Processing:

The HES data is linked to the QResearch database at individual patient level using a pseudonymised version of the NHS number which has been supplied in both GP data and the HES data. No strong patient identifiers are received by QResearch as the data is pseudonymised-at-source and at HSCIC. Date of birth is rounded to year of birth The resulting data are then used for undertaking primary research. The linked HES-GP data are not accessible by third party organisations or across multiple locations within the same organisation. The linked HES data is only processed on site on secure servers at the University of Nottingham. Only approved research staff with substantive contracts with the University of Nottingham access the linked HES data. No individual level data will be shared outside the University of Nottingham or supplied to any third party. As described in the section above, the QResearch database is also linked to ONS mortality and cancer registration data. The database was first linked to ONS mortality data in 2007 and ONS cancer data in 2011. The data fields received from ONS mortality data are: pseudonymised NHS number; year of birth, date of death; ICD10 cause of death. The ONS cancer data includes pseudonymised NHS number; sex; year of birth; date of death; diagnosis date; cancer site and type; cancer stage and grade; cancer behaviour; cancer diagnosed only on death certificate; cancer treatment (surgery, hormone, chemotherapy, other) In theory it would be possible to link additional datasets to the QResearch database though this would require consultation with the QResearch advisory board, the ethics committee, the confidentiality advisory group. It would also require amendment to the data sharing agreement with the HSCIC.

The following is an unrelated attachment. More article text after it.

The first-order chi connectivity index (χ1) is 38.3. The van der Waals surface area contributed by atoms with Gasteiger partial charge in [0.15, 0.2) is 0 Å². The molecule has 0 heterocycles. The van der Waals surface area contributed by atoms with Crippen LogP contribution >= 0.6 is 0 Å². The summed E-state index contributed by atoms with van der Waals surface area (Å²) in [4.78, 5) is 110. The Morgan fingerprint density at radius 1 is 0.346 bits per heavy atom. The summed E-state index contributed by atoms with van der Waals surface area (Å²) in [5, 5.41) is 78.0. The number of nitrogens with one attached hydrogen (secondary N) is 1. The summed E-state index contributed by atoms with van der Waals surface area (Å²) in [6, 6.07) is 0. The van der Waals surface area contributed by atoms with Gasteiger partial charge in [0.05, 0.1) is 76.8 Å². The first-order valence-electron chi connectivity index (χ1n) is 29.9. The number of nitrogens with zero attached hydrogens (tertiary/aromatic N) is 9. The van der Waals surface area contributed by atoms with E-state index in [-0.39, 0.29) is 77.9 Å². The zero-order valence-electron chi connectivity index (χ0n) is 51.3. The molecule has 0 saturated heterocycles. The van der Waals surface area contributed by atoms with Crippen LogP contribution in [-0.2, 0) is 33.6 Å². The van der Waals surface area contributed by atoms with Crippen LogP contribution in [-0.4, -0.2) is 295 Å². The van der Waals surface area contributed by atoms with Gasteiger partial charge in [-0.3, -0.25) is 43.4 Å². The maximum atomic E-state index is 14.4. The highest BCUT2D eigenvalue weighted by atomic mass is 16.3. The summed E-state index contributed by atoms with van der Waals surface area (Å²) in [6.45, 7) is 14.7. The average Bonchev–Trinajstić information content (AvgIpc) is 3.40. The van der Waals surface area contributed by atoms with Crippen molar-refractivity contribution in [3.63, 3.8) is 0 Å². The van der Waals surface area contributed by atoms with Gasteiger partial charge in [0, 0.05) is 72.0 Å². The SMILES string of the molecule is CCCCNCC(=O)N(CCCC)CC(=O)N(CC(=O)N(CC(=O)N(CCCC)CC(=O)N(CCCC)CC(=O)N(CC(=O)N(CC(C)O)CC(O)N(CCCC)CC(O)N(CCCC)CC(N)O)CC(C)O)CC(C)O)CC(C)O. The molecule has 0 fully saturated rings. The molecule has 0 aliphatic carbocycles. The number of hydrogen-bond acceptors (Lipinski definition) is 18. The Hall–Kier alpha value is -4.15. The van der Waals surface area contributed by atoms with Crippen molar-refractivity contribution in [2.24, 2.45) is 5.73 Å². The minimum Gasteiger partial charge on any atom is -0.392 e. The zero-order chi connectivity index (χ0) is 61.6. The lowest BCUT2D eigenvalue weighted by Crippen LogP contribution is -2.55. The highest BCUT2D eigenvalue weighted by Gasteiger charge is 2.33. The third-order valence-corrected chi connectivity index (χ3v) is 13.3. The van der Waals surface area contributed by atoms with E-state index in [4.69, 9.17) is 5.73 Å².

Objectives: